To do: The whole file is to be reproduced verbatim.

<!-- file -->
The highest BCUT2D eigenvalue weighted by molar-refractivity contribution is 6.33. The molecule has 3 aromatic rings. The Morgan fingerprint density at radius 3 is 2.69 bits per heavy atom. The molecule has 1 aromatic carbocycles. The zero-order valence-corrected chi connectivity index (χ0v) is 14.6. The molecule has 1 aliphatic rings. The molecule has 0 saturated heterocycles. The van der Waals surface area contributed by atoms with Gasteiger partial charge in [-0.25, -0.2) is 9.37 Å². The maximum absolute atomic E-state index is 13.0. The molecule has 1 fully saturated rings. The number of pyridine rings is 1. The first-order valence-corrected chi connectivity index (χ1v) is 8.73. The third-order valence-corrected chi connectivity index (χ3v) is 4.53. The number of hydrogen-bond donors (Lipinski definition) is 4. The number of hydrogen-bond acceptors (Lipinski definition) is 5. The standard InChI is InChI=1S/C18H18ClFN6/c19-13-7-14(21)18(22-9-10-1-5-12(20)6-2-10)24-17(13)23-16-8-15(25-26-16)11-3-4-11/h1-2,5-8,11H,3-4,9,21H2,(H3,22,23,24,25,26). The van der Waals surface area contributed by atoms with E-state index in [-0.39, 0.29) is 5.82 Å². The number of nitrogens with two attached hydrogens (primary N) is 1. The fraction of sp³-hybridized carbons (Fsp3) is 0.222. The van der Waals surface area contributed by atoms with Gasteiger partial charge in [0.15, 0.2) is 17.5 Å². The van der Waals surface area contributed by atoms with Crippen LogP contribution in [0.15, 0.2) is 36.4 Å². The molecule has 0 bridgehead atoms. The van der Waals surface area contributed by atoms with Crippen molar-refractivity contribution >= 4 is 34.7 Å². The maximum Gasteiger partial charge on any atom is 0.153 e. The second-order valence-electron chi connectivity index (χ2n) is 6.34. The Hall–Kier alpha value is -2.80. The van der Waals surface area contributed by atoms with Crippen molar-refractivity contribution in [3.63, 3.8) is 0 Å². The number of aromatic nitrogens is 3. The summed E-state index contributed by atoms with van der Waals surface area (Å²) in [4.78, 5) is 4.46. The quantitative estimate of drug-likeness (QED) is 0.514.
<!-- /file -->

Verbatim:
The highest BCUT2D eigenvalue weighted by molar-refractivity contribution is 6.33. The molecule has 3 aromatic rings. The Morgan fingerprint density at radius 3 is 2.69 bits per heavy atom. The molecule has 1 aromatic carbocycles. The zero-order valence-corrected chi connectivity index (χ0v) is 14.6. The molecule has 1 aliphatic rings. The molecule has 0 saturated heterocycles. The van der Waals surface area contributed by atoms with Gasteiger partial charge in [-0.25, -0.2) is 9.37 Å². The maximum absolute atomic E-state index is 13.0. The molecule has 1 fully saturated rings. The number of pyridine rings is 1. The first-order valence-corrected chi connectivity index (χ1v) is 8.73. The third-order valence-corrected chi connectivity index (χ3v) is 4.53. The number of hydrogen-bond donors (Lipinski definition) is 4. The number of hydrogen-bond acceptors (Lipinski definition) is 5. The standard InChI is InChI=1S/C18H18ClFN6/c19-13-7-14(21)18(22-9-10-1-5-12(20)6-2-10)24-17(13)23-16-8-15(25-26-16)11-3-4-11/h1-2,5-8,11H,3-4,9,21H2,(H3,22,23,24,25,26). The van der Waals surface area contributed by atoms with E-state index in [-0.39, 0.29) is 5.82 Å². The number of nitrogens with two attached hydrogens (primary N) is 1. The fraction of sp³-hybridized carbons (Fsp3) is 0.222. The van der Waals surface area contributed by atoms with Gasteiger partial charge in [0.15, 0.2) is 17.5 Å². The van der Waals surface area contributed by atoms with Crippen LogP contribution in [0.15, 0.2) is 36.4 Å². The molecule has 0 bridgehead atoms. The van der Waals surface area contributed by atoms with Crippen molar-refractivity contribution >= 4 is 34.7 Å². The maximum Gasteiger partial charge on any atom is 0.153 e. The second-order valence-electron chi connectivity index (χ2n) is 6.34. The Hall–Kier alpha value is -2.80. The van der Waals surface area contributed by atoms with Crippen molar-refractivity contribution in [3.63, 3.8) is 0 Å². The number of aromatic nitrogens is 3. The summed E-state index contributed by atoms with van der Waals surface area (Å²) in [4.78, 5) is 4.46. The quantitative estimate of drug-likeness (QED) is 0.514.